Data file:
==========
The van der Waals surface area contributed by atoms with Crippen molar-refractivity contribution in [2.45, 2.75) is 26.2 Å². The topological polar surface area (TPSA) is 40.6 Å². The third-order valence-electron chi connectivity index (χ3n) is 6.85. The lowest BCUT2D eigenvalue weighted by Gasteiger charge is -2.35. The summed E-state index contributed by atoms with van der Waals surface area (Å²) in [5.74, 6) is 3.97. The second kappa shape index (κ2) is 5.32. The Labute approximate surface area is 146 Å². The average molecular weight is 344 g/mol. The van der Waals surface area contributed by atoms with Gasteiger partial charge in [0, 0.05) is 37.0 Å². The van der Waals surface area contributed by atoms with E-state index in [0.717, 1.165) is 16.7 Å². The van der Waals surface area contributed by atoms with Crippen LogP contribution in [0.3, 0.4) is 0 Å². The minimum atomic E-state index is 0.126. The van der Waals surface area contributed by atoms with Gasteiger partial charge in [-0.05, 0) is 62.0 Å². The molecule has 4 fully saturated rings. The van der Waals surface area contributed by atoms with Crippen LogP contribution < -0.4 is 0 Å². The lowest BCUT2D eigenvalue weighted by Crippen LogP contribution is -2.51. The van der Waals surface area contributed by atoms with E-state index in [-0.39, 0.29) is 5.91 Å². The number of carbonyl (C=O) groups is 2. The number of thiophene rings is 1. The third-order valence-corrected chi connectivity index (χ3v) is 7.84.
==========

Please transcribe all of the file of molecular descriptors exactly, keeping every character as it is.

The van der Waals surface area contributed by atoms with Crippen molar-refractivity contribution in [2.45, 2.75) is 26.2 Å². The topological polar surface area (TPSA) is 40.6 Å². The third-order valence-electron chi connectivity index (χ3n) is 6.85. The lowest BCUT2D eigenvalue weighted by Gasteiger charge is -2.35. The summed E-state index contributed by atoms with van der Waals surface area (Å²) in [5.74, 6) is 3.97. The second kappa shape index (κ2) is 5.32. The Labute approximate surface area is 146 Å². The average molecular weight is 344 g/mol. The van der Waals surface area contributed by atoms with Gasteiger partial charge in [0, 0.05) is 37.0 Å². The van der Waals surface area contributed by atoms with E-state index in [0.717, 1.165) is 16.7 Å². The van der Waals surface area contributed by atoms with Crippen LogP contribution in [0.3, 0.4) is 0 Å². The minimum atomic E-state index is 0.126. The van der Waals surface area contributed by atoms with Gasteiger partial charge in [-0.05, 0) is 62.0 Å². The molecule has 4 fully saturated rings. The van der Waals surface area contributed by atoms with Crippen LogP contribution < -0.4 is 0 Å². The lowest BCUT2D eigenvalue weighted by Crippen LogP contribution is -2.51. The van der Waals surface area contributed by atoms with E-state index in [-0.39, 0.29) is 5.91 Å². The number of carbonyl (C=O) groups is 2. The number of thiophene rings is 1. The third-order valence-corrected chi connectivity index (χ3v) is 7.84.